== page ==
Somewhat uniquely at this price point, Sony’s AVR is only a seven-channel design – it can be configured as 5.1 with two front height channels or, more classically, two rear backs. It is possible to run a 9.2 configuration by connecting the Pre Out Surround Back or Pre Out Front Height jacks to an external power amp.
I auditioned with four speakers to the rear. Height processing comes in the form of Dolby Pro-Logic IIz and DTS Neo:X, but my room just doesn’t have the ceiling height for either to be effective. Anyone thinking of building a cinema room these days should certainly factor extra headroom into the equation. This is an idea that’s not going to go away.
Transient delivery is sensational. Battle Without Honor or Humanity (Blu-ray) is a classic test of dynamics and this Sony wasn’t found wanting. The Kill Bill theme was delivered with whip-crack attack; sledgehammer riffs kept tight for maximum damage.
Onboard power is rated at 120W per channel. This translates to plenty of gas in the tank, and at no point did the AVR feel as though it was running on empty. Of course, not many of us have the luxury of unleashing an AVR at full volume - it can be pretty antisocial, not to mention structurally dangerous. This is where a piece of Sony wizardry - sound optimisation - comes into its own. Essentially, it maintains the weight and dynamics of a soundtrack when it’s played at lower than reference volumes. I’ve previously seen a sound optimiser on the brand’s cheaper STR-DN1030 AV receiver, but was left unimpressed. The implementation here sounds completely different, and it works astonishingly well. Shave 10dB off your playback volume and (after a brief period of psycho-acoustical adjustment) it rebalances the entire soundstage. For late night, or social listening, it’s a must-have.
Indeed, there are many excellent post-processing modes onboard this receiver, most notably HD D.C.S (Digital Cinema Sound). Based on studio-measured soundstage data, it aims to recreate the ambience of real-world theatres, and is available in three flavours: Dynamic, Theatre and Studio. The former is designed to create the impression of a large cinema, while Theatre brings in the ambience of a dubbing stage. Studio reduces local reflections and lifts dialogue. All are interesting, but I found myself favouring Theatre time and again.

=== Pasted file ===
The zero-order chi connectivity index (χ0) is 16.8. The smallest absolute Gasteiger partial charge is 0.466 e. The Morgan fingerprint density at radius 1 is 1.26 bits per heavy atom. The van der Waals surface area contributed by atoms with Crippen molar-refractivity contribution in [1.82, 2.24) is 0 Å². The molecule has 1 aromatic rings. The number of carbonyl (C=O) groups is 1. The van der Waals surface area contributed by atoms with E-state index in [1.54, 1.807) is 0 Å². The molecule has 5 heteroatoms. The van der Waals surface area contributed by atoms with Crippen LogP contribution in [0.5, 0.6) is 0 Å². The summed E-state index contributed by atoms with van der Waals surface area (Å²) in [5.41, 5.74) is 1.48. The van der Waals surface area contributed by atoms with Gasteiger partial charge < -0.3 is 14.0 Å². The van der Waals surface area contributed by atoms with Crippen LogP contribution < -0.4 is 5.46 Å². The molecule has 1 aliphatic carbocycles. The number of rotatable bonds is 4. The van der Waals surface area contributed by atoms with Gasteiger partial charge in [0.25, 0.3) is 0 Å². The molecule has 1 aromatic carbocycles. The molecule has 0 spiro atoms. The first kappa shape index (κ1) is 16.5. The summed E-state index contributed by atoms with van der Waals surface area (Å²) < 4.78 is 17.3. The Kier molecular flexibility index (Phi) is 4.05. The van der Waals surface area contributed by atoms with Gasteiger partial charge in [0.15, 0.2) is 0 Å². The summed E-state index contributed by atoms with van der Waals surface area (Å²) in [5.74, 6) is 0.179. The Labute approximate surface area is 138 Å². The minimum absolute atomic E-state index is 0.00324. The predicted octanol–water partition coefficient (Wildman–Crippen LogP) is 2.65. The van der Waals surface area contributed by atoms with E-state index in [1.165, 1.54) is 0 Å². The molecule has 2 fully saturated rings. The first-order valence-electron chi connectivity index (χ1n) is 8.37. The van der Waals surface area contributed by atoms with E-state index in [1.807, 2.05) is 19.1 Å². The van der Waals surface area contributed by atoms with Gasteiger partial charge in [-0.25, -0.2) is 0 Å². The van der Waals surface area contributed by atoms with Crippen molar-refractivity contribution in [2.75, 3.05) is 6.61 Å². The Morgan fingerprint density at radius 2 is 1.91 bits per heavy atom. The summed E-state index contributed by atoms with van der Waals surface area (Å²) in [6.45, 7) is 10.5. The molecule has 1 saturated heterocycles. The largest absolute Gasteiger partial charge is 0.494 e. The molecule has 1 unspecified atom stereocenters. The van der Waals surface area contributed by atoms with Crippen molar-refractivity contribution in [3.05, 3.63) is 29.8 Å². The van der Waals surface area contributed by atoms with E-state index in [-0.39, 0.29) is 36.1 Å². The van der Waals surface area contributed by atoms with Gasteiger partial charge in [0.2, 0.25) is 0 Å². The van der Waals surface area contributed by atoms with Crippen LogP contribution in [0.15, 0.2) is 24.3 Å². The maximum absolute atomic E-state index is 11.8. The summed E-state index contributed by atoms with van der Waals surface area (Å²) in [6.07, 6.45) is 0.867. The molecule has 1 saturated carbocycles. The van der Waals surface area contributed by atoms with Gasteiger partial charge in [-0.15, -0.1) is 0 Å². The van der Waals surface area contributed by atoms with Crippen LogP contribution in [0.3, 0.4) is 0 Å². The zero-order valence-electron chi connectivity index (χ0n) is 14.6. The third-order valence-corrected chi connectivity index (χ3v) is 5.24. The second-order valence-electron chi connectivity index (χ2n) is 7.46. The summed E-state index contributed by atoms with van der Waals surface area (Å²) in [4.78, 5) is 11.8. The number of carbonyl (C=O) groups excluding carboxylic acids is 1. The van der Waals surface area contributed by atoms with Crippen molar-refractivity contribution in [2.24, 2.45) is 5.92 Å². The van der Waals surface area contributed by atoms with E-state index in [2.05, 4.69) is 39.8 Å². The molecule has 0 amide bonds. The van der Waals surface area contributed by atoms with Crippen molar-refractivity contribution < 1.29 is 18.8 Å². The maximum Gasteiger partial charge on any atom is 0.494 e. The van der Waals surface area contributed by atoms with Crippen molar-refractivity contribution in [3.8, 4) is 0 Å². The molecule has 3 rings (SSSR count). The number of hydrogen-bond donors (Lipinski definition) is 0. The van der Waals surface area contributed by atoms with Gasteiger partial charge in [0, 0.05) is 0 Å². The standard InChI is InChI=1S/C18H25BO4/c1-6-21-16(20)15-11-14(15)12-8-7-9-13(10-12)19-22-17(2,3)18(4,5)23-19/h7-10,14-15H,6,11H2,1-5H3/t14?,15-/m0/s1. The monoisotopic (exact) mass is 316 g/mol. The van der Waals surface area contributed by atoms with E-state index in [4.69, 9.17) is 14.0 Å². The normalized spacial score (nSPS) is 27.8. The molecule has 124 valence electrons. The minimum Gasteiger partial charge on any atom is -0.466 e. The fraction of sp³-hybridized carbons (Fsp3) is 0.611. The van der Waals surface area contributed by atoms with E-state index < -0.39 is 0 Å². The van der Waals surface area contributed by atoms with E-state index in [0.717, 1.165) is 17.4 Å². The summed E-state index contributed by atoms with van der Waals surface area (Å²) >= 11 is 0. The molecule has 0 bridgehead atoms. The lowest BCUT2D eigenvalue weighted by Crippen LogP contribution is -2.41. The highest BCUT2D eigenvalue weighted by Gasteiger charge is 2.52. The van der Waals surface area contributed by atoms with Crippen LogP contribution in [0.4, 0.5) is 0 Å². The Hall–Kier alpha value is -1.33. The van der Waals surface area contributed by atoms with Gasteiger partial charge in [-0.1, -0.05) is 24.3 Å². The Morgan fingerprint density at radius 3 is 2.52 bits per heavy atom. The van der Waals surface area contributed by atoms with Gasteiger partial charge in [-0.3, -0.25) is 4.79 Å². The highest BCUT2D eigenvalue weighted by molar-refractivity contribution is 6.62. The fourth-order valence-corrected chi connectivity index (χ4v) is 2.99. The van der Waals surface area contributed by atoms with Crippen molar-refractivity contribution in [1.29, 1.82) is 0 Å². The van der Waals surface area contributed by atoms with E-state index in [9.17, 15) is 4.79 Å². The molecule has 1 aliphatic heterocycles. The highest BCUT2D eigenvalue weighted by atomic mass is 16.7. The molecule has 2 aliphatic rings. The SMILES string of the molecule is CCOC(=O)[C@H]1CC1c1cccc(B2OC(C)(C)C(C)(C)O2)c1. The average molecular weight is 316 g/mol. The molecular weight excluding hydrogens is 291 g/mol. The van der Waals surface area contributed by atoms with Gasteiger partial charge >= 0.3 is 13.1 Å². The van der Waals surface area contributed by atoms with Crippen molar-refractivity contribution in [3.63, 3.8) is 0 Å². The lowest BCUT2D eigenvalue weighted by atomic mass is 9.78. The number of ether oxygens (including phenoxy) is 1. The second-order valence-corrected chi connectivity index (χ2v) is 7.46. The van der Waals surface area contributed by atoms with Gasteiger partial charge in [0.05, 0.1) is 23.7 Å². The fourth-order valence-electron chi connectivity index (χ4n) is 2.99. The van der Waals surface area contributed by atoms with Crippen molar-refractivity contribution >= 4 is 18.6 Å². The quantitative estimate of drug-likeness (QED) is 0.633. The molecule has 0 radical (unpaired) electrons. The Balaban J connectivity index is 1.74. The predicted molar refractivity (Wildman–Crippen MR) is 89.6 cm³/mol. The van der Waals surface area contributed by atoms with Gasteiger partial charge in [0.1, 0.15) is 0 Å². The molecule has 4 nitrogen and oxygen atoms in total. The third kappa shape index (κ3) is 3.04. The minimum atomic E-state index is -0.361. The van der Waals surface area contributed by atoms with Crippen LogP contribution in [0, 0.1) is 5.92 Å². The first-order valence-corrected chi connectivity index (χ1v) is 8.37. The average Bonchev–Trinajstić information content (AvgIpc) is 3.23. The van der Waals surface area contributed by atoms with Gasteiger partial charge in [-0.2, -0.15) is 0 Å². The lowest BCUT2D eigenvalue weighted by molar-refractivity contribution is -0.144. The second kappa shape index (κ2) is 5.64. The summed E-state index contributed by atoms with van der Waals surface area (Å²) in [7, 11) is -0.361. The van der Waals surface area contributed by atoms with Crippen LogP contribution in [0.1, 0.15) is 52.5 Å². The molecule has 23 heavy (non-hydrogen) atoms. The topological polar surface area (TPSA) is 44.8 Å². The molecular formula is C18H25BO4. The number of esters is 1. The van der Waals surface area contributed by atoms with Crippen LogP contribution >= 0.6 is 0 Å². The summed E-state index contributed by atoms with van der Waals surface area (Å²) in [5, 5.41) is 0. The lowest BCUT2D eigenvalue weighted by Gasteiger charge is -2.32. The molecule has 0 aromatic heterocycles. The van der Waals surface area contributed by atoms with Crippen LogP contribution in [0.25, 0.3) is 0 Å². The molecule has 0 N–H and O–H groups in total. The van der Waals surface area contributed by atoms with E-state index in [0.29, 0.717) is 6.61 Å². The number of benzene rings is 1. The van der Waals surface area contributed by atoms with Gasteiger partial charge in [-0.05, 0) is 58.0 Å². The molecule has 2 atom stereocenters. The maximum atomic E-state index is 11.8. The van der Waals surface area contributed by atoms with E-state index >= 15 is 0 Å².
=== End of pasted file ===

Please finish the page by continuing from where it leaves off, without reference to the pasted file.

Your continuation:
Transformers: Dark of the Moon, played from a Sky+HD box in 5.1, gained scale and weight with HD D.C.S. engaged. The receiver played the movie as if it was a heavy metal concert - once you start to pick out the electric guitar licks lurking within the soundmix, the STR-DA7500ES will have you involuntarily air-guitaring whenever the Autobots kick ass.
Sky’s transmission also transpires to be a good test of the amp’s seven-channel DSP modes. Although the satcaster’s broadcast is limited to 5.1, the movie was mixed in 7.1 and all the cues seem eager to be pulled out. The result is the sonic equivalent of upscaling.
Of course, the STR-DA5700ES really comes alive with Blu-ray and lossless audio. Running through Korean actioner War of the Arrows (Blu-ray), with its enveloping DTS-HD MA mix, reveals just how subtle its staging can be. While this amp relishes the opportunity to rip the air between each speaker apart, it’s also at home with more atmospheric fare.
Other key soundfield treats prove to be the Berlin Philharmonic Hall and two True Concert Mapping modes. This is distinctly sophisticated sound processing.
Brands have been striving to reinvent the AVR for some time, with limited success. AirPlay and Spotify have been routinely tasked with handling the image makeover. But with the STR-DA5700ES Sony has refreshed the sector without recourse to either. Not only does this receiver sound fabulous, it embraces online content with more conviction than any AVR before it. The user interface is slick, the feature spread adventurous (and relevant), and most importantly, it sounds extraordinary. In the arena of high-end home cinema, this has just become the gladiator to beat. Unless you really need nine channels of amplification, of course...
Price: £2,000 Approx
Highs: Integrated 4-port network switch; lean, muscular character; IPTV services; broad file support; superior post-processing DSP modes
Lows: Fussy design; runs hot; seven-channel only
Love Home Cinema? Sign up to our emails for the latest news and special offers!
Ultra HD for all: Five sub-£1,000 Ultra HD TVs fight it out in this month's grouptest
Hot Technology: Ultra HD Blu-ray, OLED TVs and more from the IFA tech expo
Top flight TV: Hands-on with Panasonic's best LED screen yet!
Sonic sensations: The Dolby Atmos discs you must own
Win! Win! Win! Three Evolve Audio SB-2501 soundbars up for grabs!
Plus: All of the latest home cinema tech,
Blu-ray/DVD reviews, and a whole lot more!
Want to see your home cinema system featured in the pages of HCC? Click here for more info.
Home Cinema Choice is proud to be a member of EISA.
Visit www.eisa.eu for more info.